Victories for shorter work weeks may only be temporary. Tim Kaminski told me that he loved the extra free time he gained from winning a 7-hour day (with no loss in pay) at the St. Louis Chrysler minivan plant in 1992. But the contract stipulated that it would last only until another plant reopened, which happened two years later. 
It is not unknown for politicians to champion the cause of fewer hours. Before joining the Supreme Court, as a US Senator Hugo Black introduced legislation for a 30 hour work week in 1933.  More recently, the French Senate looked into a 33-hour week. 
Michael Fox has a great account of the current mushrooming of worker co-ops in Venezuela. He includes a T-shirt co-op which “decided to work six-hour shifts to make time for family and education.” 
One of the least known flirtations with the 30-hour work week was by the cereal giant, W.K. Kellogg Company. In 1930, the company announced that most of its 1500 employees would go from an 8-hour to a 6-hour work day, which would provide 300 new jobs in Battle Creek. Though the shorter work week involved a pay cut, the overwhelming majority of workers preferred having increased leisure time to spend with their families and community. 
New managers who began running Kellogg had no enthusiasm for the shorter work day. They polled workers in 1946 and found that 77% of men and 87% of women would choose a 30-hour week even if it meant lower wages. Disappointed, management began examining which work groups liked money more than leisure and began offering the 40-hour week on a department-by-department basis.
How long did it take them to get rid of the 30-hour week? Almost 40 years! The desire to have more time to themselves was so strong that it was not until 1985 that Kellogg was able to eliminate the 30-hour work week in the last department.
The experience at Kellogg indicates that it is absolutely false to say that all workers all of the time crave more stuff and will sacrifice anything to get it. Karl Marx made a similar observation when writing about “The Working-Day.” Quoting results of a poll of those who had labored excruciating hours at a Lancashire factory, “They would much prefer working 10 hours for less wages…” 
Why would any progressive criticize a 30 hour work week?
Despite all of this, there is something problematic with advocating a 30-hour work week at the beginning of the 21st century: a 30 hour week is not short enough! There is mushrooming unemployment amidst mountains of useless products. An hour of labor now produces more goods than has ever been the case in the history of humanity. Combining these means that there is no reason for anyone to work more than 20 hours per week.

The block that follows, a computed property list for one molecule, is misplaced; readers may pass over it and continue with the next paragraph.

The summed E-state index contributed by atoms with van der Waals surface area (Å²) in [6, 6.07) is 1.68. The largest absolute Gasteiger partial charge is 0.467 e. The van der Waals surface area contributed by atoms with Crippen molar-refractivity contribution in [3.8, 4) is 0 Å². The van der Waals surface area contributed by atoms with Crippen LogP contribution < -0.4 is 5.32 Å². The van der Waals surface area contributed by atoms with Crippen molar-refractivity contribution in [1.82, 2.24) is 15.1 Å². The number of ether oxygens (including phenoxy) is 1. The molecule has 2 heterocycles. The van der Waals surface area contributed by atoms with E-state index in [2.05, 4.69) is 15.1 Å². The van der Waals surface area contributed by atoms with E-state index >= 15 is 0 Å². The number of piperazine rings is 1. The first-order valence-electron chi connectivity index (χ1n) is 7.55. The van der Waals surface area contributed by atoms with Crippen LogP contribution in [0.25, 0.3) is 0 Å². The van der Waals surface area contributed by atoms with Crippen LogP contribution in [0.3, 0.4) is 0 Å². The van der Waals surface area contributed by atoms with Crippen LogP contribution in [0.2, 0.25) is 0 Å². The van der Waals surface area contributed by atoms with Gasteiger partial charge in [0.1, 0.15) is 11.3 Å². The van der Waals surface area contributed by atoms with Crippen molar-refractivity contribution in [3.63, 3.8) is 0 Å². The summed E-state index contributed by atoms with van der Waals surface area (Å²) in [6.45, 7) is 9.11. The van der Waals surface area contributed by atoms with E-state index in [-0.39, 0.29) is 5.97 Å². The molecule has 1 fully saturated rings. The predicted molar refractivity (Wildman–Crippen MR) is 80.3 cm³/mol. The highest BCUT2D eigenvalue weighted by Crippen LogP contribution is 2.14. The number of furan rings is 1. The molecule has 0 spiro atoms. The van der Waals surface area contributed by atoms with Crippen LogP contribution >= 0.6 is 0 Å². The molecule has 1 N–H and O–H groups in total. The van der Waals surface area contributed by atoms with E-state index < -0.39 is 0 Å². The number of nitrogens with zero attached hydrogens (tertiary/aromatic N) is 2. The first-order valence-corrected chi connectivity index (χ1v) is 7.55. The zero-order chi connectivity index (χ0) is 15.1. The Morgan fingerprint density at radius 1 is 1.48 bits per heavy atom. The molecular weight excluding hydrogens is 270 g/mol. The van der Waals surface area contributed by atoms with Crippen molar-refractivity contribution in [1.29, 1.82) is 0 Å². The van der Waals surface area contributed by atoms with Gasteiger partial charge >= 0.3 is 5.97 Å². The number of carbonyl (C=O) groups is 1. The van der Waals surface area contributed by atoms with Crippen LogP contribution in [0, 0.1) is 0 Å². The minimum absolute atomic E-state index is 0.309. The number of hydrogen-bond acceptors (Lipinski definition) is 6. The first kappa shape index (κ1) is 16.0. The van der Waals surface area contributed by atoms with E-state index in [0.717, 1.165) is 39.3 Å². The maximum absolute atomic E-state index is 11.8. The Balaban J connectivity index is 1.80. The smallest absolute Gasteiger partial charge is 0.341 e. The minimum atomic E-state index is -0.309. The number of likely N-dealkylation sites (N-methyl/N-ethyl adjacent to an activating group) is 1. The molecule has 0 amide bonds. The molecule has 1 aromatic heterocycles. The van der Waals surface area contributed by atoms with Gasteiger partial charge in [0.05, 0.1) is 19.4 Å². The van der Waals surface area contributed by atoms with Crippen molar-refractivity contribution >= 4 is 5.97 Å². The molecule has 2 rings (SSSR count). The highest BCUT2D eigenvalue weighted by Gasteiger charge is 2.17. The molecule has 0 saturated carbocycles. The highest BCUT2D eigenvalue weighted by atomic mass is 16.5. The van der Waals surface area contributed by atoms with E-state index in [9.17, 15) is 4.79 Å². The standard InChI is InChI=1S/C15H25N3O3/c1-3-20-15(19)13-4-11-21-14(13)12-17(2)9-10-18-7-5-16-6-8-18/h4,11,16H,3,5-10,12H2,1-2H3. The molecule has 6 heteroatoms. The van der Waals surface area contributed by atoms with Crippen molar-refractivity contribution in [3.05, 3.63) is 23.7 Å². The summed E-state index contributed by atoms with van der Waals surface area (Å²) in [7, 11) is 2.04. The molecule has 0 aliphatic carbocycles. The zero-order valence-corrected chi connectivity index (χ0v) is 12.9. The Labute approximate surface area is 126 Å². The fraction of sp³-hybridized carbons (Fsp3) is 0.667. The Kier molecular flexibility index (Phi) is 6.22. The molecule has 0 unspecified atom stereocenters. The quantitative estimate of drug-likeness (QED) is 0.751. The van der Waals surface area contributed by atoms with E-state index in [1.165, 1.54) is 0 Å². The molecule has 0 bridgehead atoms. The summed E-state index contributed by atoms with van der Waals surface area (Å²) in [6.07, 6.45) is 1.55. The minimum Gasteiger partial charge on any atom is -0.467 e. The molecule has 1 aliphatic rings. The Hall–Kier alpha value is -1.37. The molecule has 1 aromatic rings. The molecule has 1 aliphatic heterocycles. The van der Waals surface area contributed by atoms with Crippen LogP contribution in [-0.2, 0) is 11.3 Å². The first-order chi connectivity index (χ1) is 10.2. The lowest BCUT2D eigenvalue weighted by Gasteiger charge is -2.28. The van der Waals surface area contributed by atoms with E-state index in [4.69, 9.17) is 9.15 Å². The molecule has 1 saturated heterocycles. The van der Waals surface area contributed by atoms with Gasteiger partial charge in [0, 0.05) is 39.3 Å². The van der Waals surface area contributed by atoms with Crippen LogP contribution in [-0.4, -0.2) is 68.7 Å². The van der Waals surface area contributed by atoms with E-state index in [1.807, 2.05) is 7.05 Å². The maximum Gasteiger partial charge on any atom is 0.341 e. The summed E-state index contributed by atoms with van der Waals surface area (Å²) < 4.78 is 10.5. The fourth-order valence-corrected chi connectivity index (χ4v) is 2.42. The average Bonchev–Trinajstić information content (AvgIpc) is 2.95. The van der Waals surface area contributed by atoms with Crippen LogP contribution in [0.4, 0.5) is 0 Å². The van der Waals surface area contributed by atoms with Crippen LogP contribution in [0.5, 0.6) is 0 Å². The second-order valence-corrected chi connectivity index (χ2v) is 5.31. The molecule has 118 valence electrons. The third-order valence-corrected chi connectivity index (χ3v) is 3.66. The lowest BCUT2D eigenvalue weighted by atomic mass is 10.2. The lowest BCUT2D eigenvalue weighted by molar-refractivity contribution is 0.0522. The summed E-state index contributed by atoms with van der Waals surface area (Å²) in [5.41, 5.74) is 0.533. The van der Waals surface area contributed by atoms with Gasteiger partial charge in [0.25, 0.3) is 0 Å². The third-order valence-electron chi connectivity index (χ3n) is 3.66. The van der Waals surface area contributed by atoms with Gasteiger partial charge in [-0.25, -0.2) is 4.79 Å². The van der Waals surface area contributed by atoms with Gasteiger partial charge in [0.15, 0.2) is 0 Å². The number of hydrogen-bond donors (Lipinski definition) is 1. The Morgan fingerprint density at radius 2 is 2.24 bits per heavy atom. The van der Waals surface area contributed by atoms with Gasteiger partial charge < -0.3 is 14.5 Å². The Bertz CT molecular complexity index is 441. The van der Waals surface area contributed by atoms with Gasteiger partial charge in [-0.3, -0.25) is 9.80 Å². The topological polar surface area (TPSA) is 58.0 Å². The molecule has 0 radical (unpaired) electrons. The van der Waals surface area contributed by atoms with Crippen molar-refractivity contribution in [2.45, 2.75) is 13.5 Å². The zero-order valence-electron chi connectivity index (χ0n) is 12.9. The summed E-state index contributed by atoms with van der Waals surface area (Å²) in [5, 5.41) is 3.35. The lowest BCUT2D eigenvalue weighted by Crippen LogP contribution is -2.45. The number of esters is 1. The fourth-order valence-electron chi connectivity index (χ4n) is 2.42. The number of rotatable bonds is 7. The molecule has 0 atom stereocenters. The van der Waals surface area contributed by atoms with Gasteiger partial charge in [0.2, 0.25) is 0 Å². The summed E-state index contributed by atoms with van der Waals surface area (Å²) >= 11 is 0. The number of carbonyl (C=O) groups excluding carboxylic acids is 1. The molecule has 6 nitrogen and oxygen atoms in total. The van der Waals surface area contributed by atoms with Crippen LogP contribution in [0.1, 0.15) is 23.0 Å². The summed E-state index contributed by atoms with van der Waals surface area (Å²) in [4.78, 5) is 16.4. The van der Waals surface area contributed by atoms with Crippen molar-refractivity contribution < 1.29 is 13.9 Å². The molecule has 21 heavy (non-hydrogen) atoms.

Every year, clever folks figure out how to churn out more stuff with fewer hours of labor. Jeffrey Kaplan observed that “By 1991, the amount for goods and services produced for each hour of labor was double what it had been in 1948.”  This was a doubling of labor productivity in only 43 years. Jon Bekken calculates a more rapid rate: “Automation and other innovations result in our productivity (output per work hour) doubling every 25 years or so.” 
In other words, the amount that people produce during an hour of labor doubles every 33 years (give or take 10 years). We have the ability to produce twice as much during the work day or cut the work day in half and produce the same amount.
Arthur Dahlberg, a consultant to both the Hoover and Roosevelt administrations, wrote that capitalism was already capable of satisfying basic human needs with a 4-hour work day.  He maintained that such a drastic cut in working hours “was necessary to prevent society from becoming disastrously materialistic.” 
The issue was revisited in 1991 by Harvard economist Juliet Schor, who concluded that it would be possible to have a 4-hour work day with no decline in the standard of living.  Similarly, J.W. Smith argued that “over 50% of our industrial capacity has nothing to do with producing for consumer needs.”  Years before issues of climate change and peak oil grabbed the public, Smith forecast: